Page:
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Efficiency Fuels Economic Growth

by Jeffrey W. Johnson
October 27, 2008 | A version of this story appeared in Volume 86, Issue 43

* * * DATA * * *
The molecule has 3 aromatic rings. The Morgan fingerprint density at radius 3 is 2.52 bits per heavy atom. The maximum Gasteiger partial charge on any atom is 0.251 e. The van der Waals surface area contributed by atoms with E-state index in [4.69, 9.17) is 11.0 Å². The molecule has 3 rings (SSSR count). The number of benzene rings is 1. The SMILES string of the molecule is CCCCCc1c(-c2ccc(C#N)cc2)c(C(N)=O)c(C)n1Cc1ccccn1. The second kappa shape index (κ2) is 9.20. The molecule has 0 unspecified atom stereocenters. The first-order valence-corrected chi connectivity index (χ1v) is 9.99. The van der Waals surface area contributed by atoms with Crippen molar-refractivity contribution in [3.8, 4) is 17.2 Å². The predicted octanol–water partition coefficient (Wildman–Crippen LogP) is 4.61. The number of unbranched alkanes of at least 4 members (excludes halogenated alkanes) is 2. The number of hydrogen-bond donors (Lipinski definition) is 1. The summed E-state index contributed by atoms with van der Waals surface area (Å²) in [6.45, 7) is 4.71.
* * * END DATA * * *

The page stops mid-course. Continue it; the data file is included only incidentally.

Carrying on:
Through an aggressive state program to cut energy use, Californians reduced their per capita electricity consumption by 40% compared with the national average over 35 years and saved $56 billion in household income, a recent study says. Most important, they redirected $46 billion of that savings to buying goods and services, creating 1.5 million new jobs and boosting the state’s economy, according to the study by David Roland-Holst, an economist at the University of California, Berkeley, Center for Energy, Resources & Economic Sustainability. Although household energy efficiency resulted in a revenue reduction of $1.6 billion and the loss of 23,500 jobs for the energy sector, the report estimates that efficiency increased income and jobs for a host of other sectors, including wholesale and retail trade ($11.2 billion, 457,000 jobs), light industry ($1.1 billion, 41,000 jobs), and chemicals ($258 million, 6,526 jobs). Looking forward, the report projects that implementation of a new state program to cut CO2 emissions to 1990 levels by 2020 may actually spur economic growth through new efficiency measures, leading to 400,000 new jobs and an increase for California’s economy of $76 billion by 2020. The report is available at


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